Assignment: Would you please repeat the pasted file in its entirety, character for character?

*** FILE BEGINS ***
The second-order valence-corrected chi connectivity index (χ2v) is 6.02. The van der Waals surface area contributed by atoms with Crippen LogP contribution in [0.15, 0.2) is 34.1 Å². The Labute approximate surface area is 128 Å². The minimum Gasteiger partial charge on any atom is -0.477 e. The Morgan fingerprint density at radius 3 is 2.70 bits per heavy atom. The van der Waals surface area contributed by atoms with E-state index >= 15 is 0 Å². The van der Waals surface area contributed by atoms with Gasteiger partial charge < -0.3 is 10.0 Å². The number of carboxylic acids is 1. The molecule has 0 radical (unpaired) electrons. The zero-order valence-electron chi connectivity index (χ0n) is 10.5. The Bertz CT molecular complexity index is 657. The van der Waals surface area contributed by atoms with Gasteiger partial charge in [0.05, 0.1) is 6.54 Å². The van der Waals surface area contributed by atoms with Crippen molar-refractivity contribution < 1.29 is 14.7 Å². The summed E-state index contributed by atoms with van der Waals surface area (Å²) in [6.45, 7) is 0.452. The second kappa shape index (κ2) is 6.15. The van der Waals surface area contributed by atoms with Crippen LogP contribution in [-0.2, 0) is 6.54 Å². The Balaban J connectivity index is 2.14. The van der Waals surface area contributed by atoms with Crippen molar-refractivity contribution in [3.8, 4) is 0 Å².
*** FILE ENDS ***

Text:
The second-order valence-corrected chi connectivity index (χ2v) is 6.02. The van der Waals surface area contributed by atoms with Crippen LogP contribution in [0.15, 0.2) is 34.1 Å². The Labute approximate surface area is 128 Å². The minimum Gasteiger partial charge on any atom is -0.477 e. The Morgan fingerprint density at radius 3 is 2.70 bits per heavy atom. The van der Waals surface area contributed by atoms with E-state index >= 15 is 0 Å². The van der Waals surface area contributed by atoms with Gasteiger partial charge < -0.3 is 10.0 Å². The number of carboxylic acids is 1. The molecule has 0 radical (unpaired) electrons. The zero-order valence-electron chi connectivity index (χ0n) is 10.5. The Bertz CT molecular complexity index is 657. The van der Waals surface area contributed by atoms with Gasteiger partial charge in [0.05, 0.1) is 6.54 Å². The van der Waals surface area contributed by atoms with Crippen molar-refractivity contribution < 1.29 is 14.7 Å². The summed E-state index contributed by atoms with van der Waals surface area (Å²) in [6.45, 7) is 0.452. The second kappa shape index (κ2) is 6.15. The van der Waals surface area contributed by atoms with Crippen LogP contribution in [-0.2, 0) is 6.54 Å². The Balaban J connectivity index is 2.14. The van der Waals surface area contributed by atoms with Crippen molar-refractivity contribution in [3.8, 4) is 0 Å².